Medicare recovery from wrongful death settlement depends on state law
Case name: Bradley v. Department of Health and Human Services, No. 09-13765 (11th Cir. 09/29/10).
The 11th U.S. Circuit Court of Appeals held that the Department of Health and Human Services was entitled to recover $800 in medical expenses from a wrongful death settlement. A dissenting judge stated that the department's field manual was entitled to some deference.
What it means: According to 11th Circuit, Medicare must defer to state law in asserting its right to recover medical payments under the Medicare Secondary Payer Act.
Summary: A man resided in a nursing home. He was removed from the home and admitted to a hospital, where he died. Medicare paid $38,875 for the man's medical care. His children presented a wrongful death claim against the nursing home, which was settled for $52,500 without filing a lawsuit. The probate court determined that the Department of Health and Human Services could only recover about $800. The department did not take part in the probate litigation. The 11th U.S. Circuit Court of Appeals held that the department was entitled to a recovery of $800 in medical costs.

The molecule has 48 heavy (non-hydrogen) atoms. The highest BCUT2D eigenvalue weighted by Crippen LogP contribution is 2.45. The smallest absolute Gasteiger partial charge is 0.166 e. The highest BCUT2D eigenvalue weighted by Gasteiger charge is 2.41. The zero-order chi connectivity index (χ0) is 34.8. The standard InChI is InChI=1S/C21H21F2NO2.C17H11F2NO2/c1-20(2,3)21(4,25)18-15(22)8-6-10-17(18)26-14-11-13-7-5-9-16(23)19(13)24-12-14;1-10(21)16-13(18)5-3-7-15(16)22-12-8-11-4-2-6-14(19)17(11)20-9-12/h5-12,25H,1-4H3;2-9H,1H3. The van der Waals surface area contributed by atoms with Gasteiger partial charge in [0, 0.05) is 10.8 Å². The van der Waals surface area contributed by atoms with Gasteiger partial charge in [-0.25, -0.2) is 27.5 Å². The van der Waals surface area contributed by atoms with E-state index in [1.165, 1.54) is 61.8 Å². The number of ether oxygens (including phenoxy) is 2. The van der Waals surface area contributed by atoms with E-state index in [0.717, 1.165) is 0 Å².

The children argued that Florida law controlled. Florida courts have repeatedly held that the proceeds from a wrongful death action are for the benefit of the survivors and not the estate. HHS relied on the Medicare Secondary Payer manual, which stated that it would only recognize the allocations of liability payments to nonmedical losses when the payment is based on a court order. The court stated that the Supreme Court has said that "agency interpretations contained in policy statements, manuals, and enforcement guidelines are not entitled to the force of law."
The court noted that if the language of the manual applied it would lead to absurd results. The department's position would also "have a chilling effect on settlement" and burden the court system.
A dissenting judge stated that the manual was entitled to some deference by the court.
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January 6, 2011
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